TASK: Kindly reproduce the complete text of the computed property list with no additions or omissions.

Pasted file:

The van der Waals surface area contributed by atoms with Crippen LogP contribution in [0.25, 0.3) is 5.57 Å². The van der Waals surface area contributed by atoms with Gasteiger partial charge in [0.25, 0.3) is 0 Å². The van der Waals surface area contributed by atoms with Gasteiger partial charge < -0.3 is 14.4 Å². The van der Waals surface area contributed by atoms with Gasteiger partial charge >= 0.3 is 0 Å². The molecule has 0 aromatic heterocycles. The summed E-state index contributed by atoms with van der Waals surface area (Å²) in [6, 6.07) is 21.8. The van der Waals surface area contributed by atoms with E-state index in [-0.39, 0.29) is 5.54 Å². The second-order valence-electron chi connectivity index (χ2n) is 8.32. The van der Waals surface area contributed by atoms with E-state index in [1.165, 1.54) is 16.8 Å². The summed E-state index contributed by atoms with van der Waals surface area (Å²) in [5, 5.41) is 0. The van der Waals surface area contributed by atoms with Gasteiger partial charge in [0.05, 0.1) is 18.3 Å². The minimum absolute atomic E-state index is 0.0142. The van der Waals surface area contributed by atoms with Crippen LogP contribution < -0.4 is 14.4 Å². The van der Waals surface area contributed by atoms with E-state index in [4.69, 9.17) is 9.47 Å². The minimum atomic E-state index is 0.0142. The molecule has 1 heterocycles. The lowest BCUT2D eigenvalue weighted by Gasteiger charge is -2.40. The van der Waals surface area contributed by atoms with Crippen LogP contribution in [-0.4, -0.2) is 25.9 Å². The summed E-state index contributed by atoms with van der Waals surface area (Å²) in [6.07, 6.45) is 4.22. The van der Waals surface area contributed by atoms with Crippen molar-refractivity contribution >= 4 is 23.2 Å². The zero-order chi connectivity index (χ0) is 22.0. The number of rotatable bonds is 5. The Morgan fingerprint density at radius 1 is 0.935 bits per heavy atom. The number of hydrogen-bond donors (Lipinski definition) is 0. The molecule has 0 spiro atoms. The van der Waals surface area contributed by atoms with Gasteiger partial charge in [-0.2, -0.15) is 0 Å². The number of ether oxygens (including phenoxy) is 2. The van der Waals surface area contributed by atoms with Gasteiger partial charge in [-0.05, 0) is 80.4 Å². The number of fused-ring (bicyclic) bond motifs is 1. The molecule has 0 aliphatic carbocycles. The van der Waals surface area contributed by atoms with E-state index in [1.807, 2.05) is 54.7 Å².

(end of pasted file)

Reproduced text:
The van der Waals surface area contributed by atoms with Crippen LogP contribution in [0.25, 0.3) is 5.57 Å². The van der Waals surface area contributed by atoms with Gasteiger partial charge in [0.25, 0.3) is 0 Å². The van der Waals surface area contributed by atoms with Gasteiger partial charge < -0.3 is 14.4 Å². The van der Waals surface area contributed by atoms with Gasteiger partial charge >= 0.3 is 0 Å². The molecule has 0 aromatic heterocycles. The summed E-state index contributed by atoms with van der Waals surface area (Å²) in [6, 6.07) is 21.8. The van der Waals surface area contributed by atoms with E-state index in [-0.39, 0.29) is 5.54 Å². The second-order valence-electron chi connectivity index (χ2n) is 8.32. The van der Waals surface area contributed by atoms with E-state index in [1.165, 1.54) is 16.8 Å². The summed E-state index contributed by atoms with van der Waals surface area (Å²) in [5, 5.41) is 0. The van der Waals surface area contributed by atoms with Gasteiger partial charge in [0.05, 0.1) is 18.3 Å². The minimum absolute atomic E-state index is 0.0142. The van der Waals surface area contributed by atoms with Crippen LogP contribution < -0.4 is 14.4 Å². The van der Waals surface area contributed by atoms with E-state index in [4.69, 9.17) is 9.47 Å². The minimum atomic E-state index is 0.0142. The molecule has 1 heterocycles. The lowest BCUT2D eigenvalue weighted by Gasteiger charge is -2.40. The van der Waals surface area contributed by atoms with Crippen LogP contribution in [-0.4, -0.2) is 25.9 Å². The summed E-state index contributed by atoms with van der Waals surface area (Å²) in [6.07, 6.45) is 4.22. The van der Waals surface area contributed by atoms with Crippen molar-refractivity contribution >= 4 is 23.2 Å². The zero-order chi connectivity index (χ0) is 22.0. The number of rotatable bonds is 5. The Morgan fingerprint density at radius 1 is 0.935 bits per heavy atom. The number of hydrogen-bond donors (Lipinski definition) is 0. The molecule has 0 spiro atoms. The van der Waals surface area contributed by atoms with Gasteiger partial charge in [-0.2, -0.15) is 0 Å². The number of ether oxygens (including phenoxy) is 2. The van der Waals surface area contributed by atoms with Gasteiger partial charge in [-0.05, 0) is 80.4 Å². The number of fused-ring (bicyclic) bond motifs is 1. The molecule has 0 aliphatic carbocycles. The van der Waals surface area contributed by atoms with E-state index in [1.807, 2.05) is 54.7 Å².